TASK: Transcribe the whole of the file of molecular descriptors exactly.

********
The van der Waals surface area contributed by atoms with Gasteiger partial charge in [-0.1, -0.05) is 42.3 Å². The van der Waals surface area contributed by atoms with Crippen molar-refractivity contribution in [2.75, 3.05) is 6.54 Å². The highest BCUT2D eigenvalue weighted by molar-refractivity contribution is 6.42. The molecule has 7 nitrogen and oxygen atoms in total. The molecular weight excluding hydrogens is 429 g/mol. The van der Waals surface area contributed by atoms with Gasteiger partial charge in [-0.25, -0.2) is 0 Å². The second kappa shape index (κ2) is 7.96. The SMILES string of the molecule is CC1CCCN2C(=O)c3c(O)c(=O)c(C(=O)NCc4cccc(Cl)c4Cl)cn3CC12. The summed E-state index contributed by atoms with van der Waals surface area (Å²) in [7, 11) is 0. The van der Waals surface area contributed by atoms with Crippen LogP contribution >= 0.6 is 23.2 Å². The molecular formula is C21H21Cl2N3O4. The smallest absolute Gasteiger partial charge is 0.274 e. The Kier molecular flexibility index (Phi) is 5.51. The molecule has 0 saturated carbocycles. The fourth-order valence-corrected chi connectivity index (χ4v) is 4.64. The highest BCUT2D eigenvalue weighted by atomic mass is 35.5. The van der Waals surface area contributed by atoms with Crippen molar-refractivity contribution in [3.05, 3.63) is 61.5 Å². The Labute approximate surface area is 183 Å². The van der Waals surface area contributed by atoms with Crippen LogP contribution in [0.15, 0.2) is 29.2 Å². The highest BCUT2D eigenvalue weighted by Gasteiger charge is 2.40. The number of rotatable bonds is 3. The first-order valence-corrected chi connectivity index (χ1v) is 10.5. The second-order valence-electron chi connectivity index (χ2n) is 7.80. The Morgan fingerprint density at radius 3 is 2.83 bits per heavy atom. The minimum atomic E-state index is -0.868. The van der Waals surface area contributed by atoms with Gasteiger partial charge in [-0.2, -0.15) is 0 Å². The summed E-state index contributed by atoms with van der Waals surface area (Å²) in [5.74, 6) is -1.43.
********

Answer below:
The van der Waals surface area contributed by atoms with Gasteiger partial charge in [-0.1, -0.05) is 42.3 Å². The van der Waals surface area contributed by atoms with Crippen molar-refractivity contribution in [2.75, 3.05) is 6.54 Å². The highest BCUT2D eigenvalue weighted by molar-refractivity contribution is 6.42. The molecule has 7 nitrogen and oxygen atoms in total. The molecular weight excluding hydrogens is 429 g/mol. The van der Waals surface area contributed by atoms with Gasteiger partial charge in [-0.25, -0.2) is 0 Å². The second kappa shape index (κ2) is 7.96. The SMILES string of the molecule is CC1CCCN2C(=O)c3c(O)c(=O)c(C(=O)NCc4cccc(Cl)c4Cl)cn3CC12. The summed E-state index contributed by atoms with van der Waals surface area (Å²) in [7, 11) is 0. The van der Waals surface area contributed by atoms with Crippen LogP contribution >= 0.6 is 23.2 Å². The molecular formula is C21H21Cl2N3O4. The smallest absolute Gasteiger partial charge is 0.274 e. The Kier molecular flexibility index (Phi) is 5.51. The molecule has 0 saturated carbocycles. The fourth-order valence-corrected chi connectivity index (χ4v) is 4.64. The highest BCUT2D eigenvalue weighted by atomic mass is 35.5. The van der Waals surface area contributed by atoms with Crippen molar-refractivity contribution in [3.05, 3.63) is 61.5 Å². The Labute approximate surface area is 183 Å². The van der Waals surface area contributed by atoms with Crippen LogP contribution in [0.15, 0.2) is 29.2 Å². The highest BCUT2D eigenvalue weighted by Gasteiger charge is 2.40. The number of rotatable bonds is 3. The first-order valence-corrected chi connectivity index (χ1v) is 10.5. The second-order valence-electron chi connectivity index (χ2n) is 7.80. The Morgan fingerprint density at radius 3 is 2.83 bits per heavy atom. The minimum atomic E-state index is -0.868. The van der Waals surface area contributed by atoms with Gasteiger partial charge in [-0.2, -0.15) is 0 Å². The summed E-state index contributed by atoms with van der Waals surface area (Å²) in [5.74, 6) is -1.43.